the following:

1. As x approaches negative infinity, the values of r(x) approach 1

2. As x approaches 2, the values of r(x) approach infinity

3. As x approaches infinity, the values of r(x) approach 1

This behavior of the graph is shown by the vertical line x=2 and the horizontal

line y=1. These lines are called asymptotes of the graph.

A horizontal asymptote, when it occurs, describes the end behavior of the graph

as x approaches infinity or as x approaches negative infinity. The graph of a

function may intersect a horizontal asymptote. A vertical asymptote, when it

occurs, describes the behavior of the graph when x is close to some number. The

graph of a function will never intersect a vertical asymptote.

There is a third possibility. If the value of a rational function approaches a

linear expression, then the line y=ax+b is an oblique asymptote. An oblique

asymptote, when it occurs, describes the end behavior of the graph. The graph of

a function may intersect an oblique asymptote.**Find the Vertical Asymptotes of a Rational Function**

The vertical asymptotes of a rational function, in lowest terms, are located at

the real zeros of the denominator. Suppose that r is a real zero of q, so x-r is

a factor of q. As x approaches r, the values of x-r approach 0, causing the

ratio to become unbounded, or head towards infinity. Based on the definition, we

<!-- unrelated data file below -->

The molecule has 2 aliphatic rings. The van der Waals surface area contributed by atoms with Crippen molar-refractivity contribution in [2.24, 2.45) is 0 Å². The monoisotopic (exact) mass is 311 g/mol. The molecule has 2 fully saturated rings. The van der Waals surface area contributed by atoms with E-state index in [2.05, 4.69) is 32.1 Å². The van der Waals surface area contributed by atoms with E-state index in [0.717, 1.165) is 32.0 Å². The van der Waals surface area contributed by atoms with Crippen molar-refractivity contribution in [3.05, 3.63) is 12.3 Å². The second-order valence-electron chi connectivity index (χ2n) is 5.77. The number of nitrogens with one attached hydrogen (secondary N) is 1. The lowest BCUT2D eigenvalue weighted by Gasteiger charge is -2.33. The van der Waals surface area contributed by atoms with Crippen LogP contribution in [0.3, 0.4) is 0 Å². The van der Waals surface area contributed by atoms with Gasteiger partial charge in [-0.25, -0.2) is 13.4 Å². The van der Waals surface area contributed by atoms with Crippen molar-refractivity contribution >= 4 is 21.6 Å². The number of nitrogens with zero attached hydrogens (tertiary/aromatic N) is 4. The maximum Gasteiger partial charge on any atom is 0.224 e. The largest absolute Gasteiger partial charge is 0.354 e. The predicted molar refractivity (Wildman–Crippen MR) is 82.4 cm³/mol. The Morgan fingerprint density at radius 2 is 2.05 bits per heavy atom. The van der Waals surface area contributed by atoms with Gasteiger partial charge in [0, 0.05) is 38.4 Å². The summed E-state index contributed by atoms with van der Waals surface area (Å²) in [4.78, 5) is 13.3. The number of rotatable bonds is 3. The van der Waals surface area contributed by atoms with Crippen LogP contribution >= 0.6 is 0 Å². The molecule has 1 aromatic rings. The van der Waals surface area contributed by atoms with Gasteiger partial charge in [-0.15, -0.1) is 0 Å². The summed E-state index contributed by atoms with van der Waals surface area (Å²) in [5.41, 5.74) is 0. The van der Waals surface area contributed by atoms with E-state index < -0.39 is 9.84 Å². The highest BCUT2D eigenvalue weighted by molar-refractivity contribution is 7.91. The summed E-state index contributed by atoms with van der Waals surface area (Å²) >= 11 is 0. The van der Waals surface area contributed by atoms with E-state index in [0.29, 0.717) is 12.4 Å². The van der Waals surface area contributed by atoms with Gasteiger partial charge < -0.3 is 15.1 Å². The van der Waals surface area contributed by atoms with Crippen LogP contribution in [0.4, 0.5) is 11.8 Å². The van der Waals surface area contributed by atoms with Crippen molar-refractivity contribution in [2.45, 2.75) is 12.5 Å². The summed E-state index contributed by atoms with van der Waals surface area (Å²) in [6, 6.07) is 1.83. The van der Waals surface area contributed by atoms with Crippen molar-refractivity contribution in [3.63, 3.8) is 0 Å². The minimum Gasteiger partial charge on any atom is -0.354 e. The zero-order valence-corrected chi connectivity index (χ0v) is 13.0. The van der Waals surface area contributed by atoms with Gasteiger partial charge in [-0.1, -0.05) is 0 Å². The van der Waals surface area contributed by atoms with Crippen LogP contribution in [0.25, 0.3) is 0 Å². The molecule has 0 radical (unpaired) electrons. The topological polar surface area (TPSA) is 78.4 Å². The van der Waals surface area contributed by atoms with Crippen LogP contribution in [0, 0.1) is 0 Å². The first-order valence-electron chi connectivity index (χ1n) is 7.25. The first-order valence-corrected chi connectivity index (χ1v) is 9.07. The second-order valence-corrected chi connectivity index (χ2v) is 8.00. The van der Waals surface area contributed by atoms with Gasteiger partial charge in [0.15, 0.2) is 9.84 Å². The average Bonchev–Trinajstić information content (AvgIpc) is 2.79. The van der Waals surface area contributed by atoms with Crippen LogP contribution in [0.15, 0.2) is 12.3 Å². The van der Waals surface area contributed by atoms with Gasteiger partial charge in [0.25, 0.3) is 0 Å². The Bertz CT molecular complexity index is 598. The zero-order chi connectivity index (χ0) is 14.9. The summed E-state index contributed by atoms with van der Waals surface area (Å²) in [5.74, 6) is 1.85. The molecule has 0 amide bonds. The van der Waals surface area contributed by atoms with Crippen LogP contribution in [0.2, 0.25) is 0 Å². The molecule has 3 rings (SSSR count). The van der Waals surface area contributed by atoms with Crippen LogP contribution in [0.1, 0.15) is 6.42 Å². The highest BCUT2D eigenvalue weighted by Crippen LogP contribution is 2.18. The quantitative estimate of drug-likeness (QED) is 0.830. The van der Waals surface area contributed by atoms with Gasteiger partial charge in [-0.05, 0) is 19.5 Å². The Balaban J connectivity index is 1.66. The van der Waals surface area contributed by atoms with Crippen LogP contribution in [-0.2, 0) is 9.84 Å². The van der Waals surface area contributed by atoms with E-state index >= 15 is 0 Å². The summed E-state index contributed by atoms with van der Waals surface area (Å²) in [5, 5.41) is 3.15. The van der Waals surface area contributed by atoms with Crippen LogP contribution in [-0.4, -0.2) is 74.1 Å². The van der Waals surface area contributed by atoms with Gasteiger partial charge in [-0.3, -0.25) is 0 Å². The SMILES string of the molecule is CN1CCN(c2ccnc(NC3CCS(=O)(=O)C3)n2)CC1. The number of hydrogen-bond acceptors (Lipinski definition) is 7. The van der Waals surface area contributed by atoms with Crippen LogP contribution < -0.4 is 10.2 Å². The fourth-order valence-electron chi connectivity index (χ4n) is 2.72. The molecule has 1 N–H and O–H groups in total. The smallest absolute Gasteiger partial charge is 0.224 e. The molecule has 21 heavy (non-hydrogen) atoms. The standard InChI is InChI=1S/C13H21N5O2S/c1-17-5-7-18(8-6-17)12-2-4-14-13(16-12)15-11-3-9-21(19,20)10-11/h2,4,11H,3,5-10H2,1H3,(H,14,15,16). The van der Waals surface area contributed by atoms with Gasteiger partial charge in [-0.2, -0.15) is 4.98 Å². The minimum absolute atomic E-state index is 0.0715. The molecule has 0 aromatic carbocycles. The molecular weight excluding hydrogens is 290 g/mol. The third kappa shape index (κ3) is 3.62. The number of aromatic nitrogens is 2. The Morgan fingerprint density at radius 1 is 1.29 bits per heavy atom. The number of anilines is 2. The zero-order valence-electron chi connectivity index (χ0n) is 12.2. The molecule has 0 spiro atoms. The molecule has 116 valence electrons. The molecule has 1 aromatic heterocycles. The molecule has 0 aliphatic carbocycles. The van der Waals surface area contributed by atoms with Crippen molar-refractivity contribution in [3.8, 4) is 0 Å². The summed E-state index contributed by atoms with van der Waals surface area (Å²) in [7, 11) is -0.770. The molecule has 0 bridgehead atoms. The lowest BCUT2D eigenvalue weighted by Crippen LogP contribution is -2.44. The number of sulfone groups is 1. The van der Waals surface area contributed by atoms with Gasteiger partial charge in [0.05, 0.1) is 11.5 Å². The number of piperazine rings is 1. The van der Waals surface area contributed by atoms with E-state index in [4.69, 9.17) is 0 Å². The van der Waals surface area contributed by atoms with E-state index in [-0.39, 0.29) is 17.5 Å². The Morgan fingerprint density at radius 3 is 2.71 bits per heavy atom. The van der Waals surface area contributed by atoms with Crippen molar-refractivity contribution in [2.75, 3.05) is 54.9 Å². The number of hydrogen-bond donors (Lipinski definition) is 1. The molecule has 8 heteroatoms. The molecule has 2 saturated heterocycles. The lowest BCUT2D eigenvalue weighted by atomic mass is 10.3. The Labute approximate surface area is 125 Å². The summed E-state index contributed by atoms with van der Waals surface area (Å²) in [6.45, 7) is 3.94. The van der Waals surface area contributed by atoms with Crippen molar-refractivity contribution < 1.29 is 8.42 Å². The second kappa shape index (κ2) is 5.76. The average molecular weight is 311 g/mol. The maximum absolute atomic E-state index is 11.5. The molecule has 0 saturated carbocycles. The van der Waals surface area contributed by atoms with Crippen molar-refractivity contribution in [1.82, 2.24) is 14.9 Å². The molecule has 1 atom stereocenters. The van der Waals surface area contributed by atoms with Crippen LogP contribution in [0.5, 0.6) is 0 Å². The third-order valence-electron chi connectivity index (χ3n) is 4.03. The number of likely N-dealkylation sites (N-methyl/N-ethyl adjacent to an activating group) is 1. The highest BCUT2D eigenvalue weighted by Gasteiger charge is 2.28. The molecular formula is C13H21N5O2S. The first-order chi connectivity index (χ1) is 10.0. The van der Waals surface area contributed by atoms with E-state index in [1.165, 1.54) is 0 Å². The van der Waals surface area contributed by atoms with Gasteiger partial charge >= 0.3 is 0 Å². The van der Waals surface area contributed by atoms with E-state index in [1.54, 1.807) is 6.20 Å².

conclude that the line x=r is a vertical asymptote. **Example 4**

Finding vertical asymptotes

Find the vertical asymptotes of the graph of each rational function

1. \(r(x)=\frac{x}{x^2-4}\)

2. \(r(x)=\frac{x+3}{x-1}\)

3. \(r(x)=\frac{x^2}{x^2+1}\)

4. \(r(x)=\frac{x^2-9}{x^2+4x-21}\)

Solution:

1. The function is in lowest terms and the zeros of the denominator are -2 and

The lines x=-2 and x=2 are the vertical asymptotes of the graph.

2. The function is in lowest terms and the only zero of the denominator is 1.

The line x=1 is the vertical asymptote of the graph.

3. The function is in lowest terms and the denominator has no real zeros,

because the equation has no real solutions. The graph has no vertical asymptotes

4. Factor to get it to lowest terms.

\(r(x)=\frac{x^2-9}{x^2+4x-21} = \frac{(x+3)(x-3)}{(x+7)(x-3)} =

\frac{x+3}{x+7}\) The only zero of the denominator in lowest terms is -7. The

line x=-7 is the only vertical asymptote of the graph.